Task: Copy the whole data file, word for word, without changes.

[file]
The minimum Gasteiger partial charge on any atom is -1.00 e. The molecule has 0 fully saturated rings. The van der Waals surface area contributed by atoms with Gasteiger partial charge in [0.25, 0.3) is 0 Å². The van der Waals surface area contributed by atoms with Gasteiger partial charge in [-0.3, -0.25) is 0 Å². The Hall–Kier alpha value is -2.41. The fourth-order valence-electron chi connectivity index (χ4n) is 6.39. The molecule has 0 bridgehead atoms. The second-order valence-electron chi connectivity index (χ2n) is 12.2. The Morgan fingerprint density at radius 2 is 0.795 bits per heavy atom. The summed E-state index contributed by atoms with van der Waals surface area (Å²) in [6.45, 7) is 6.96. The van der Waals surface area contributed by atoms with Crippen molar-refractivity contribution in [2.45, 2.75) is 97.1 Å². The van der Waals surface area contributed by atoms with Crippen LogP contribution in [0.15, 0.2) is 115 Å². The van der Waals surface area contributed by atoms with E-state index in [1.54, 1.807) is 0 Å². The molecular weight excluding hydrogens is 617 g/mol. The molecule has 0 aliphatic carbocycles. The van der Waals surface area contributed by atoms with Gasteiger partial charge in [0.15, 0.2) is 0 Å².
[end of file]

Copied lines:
The minimum Gasteiger partial charge on any atom is -1.00 e. The molecule has 0 fully saturated rings. The van der Waals surface area contributed by atoms with Gasteiger partial charge in [0.25, 0.3) is 0 Å². The van der Waals surface area contributed by atoms with Gasteiger partial charge in [-0.3, -0.25) is 0 Å². The Hall–Kier alpha value is -2.41. The fourth-order valence-electron chi connectivity index (χ4n) is 6.39. The molecule has 0 bridgehead atoms. The second-order valence-electron chi connectivity index (χ2n) is 12.2. The Morgan fingerprint density at radius 2 is 0.795 bits per heavy atom. The summed E-state index contributed by atoms with van der Waals surface area (Å²) in [6.45, 7) is 6.96. The van der Waals surface area contributed by atoms with Crippen molar-refractivity contribution in [2.45, 2.75) is 97.1 Å². The van der Waals surface area contributed by atoms with Crippen LogP contribution in [0.15, 0.2) is 115 Å². The van der Waals surface area contributed by atoms with E-state index in [1.54, 1.807) is 0 Å². The molecular weight excluding hydrogens is 617 g/mol. The molecule has 0 aliphatic carbocycles. The van der Waals surface area contributed by atoms with Gasteiger partial charge in [0.15, 0.2) is 0 Å².